Atlantic Canada will be interesting to watch. At the moment, Atlantic Canada is the only region in the country where the Liberals are leading. They were also the only region in Canada in 1997 where the PCs led in the election. Both of these stats say the same thing: Blue Toryism does not go far in the Maritimes. It's been a long time since the Atlantic Provinces have mattered at all in Canadian politics, and one doesn't get the feeling Stephen Harper loses too much sleep at night wondering what they think of him in Halifax, but they are important enough to shake up a leadership convention, especially if Peter MacKay chose to run.

If MacKay did run, and if he faced a Reform-minded candidate from the West (ideally someone complaining that Harper had moved the party too far away from its core values), one really wonders what would happen to the party. Ontario and Québec would be crucial - and particularly in Ontario, Conservatives might be reminded of the fact that they support a party built around two poles one of which they don't support very much (in Ontario, pre-merger, Reform-minded people were distrustful of PCs and vice-versa). The fight in Ontario would be largely urban vs. rural, as it might also be in Québec.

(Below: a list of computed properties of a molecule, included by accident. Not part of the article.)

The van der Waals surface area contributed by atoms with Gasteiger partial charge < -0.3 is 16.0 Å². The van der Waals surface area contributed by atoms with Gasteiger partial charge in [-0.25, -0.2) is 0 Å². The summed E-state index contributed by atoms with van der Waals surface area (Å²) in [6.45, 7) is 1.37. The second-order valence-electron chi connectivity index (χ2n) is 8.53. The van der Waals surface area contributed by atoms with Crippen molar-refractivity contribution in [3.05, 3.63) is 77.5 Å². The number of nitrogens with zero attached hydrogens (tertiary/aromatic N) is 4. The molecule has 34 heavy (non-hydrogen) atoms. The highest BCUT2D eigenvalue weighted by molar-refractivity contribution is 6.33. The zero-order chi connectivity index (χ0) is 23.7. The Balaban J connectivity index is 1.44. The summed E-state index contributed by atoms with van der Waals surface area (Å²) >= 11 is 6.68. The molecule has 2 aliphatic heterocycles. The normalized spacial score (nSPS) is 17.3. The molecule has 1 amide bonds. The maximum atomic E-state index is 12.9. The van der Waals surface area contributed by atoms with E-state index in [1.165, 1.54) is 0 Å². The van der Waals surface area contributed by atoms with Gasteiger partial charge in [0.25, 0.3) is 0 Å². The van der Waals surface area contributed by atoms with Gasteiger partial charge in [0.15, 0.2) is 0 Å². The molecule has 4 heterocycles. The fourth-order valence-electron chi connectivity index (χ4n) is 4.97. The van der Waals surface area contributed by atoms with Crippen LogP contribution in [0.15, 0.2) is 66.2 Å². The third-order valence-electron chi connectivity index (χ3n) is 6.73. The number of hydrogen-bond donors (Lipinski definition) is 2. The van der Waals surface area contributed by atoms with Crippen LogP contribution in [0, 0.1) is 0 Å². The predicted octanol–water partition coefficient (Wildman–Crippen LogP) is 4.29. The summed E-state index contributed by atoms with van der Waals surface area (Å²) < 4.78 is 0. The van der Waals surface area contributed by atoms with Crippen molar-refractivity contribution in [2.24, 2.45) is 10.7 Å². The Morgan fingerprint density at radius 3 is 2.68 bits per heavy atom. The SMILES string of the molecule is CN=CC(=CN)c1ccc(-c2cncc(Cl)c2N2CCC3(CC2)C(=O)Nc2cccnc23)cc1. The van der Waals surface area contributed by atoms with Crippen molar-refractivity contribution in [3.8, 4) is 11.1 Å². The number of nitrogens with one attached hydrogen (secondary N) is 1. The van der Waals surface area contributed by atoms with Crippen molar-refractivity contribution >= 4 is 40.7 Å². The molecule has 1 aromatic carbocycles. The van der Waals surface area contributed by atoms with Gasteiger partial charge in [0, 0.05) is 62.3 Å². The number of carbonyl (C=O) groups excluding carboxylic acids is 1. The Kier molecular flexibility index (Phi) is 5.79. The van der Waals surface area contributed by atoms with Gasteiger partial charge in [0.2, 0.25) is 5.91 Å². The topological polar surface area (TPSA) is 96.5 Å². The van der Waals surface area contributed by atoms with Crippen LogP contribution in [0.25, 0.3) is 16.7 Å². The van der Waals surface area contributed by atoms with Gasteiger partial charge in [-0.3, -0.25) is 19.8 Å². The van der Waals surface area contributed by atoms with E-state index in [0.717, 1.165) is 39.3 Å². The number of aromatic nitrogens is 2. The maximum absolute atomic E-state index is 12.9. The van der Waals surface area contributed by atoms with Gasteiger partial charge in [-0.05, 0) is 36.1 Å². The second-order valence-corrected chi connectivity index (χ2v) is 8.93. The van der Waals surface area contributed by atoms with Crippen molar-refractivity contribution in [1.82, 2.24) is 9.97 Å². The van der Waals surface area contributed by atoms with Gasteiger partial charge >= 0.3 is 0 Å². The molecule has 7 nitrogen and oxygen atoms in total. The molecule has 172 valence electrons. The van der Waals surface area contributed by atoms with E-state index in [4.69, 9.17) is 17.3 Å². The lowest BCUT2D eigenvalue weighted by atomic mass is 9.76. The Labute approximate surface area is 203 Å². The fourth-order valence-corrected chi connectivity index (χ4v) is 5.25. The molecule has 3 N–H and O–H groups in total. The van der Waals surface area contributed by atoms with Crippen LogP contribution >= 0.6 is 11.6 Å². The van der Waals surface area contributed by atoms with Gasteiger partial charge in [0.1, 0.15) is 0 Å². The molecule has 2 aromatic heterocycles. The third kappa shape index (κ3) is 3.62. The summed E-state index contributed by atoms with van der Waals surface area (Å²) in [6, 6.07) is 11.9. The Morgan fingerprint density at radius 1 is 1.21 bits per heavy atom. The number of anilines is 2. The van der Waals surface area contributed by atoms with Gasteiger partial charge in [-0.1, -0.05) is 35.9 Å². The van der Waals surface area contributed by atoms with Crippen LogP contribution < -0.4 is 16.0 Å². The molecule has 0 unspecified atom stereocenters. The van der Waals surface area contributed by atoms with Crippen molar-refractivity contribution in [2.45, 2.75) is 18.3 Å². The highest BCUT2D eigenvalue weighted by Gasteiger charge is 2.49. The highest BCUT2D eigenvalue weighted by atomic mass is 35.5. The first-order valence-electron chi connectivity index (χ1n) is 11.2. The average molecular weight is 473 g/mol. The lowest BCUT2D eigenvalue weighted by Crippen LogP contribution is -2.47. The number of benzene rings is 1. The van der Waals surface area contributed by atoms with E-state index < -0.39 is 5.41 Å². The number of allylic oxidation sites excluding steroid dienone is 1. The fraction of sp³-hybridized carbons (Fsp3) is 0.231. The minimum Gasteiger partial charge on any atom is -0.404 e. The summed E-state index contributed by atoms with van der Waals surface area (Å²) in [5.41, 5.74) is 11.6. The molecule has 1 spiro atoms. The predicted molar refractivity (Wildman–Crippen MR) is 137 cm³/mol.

I really don't know who would win. It might be an avowed peacemaker seeking to carry on Harper's successful tightrope-walking act. But if it isn't, and even perhaps if it is, it'll leave suddenly a good number of traditional conservative people newly alienated by 'their party'.

The fray would really shake up the Conservative Party. To a certain extent, this ought to mean nothing to progressives, as a good working definition for 'progressive' could perhaps be 'someone who would never under any circumstances vote Conservative'. But it would certainly make Canadian politics interesting again. The Liberals, as is their nature, would redefine themselves accordingly, shifting to a more Ignatieff-right to sweep up disaffected Red Tories should a Blue Tory win (I can picture Ignatieff on a podium praising Robert Stanfield) or shifting to a more Dion-left should a Red Tory win. Everyone to the left of the Liberals ought to spend a while just sitting back and enjoying the chaos.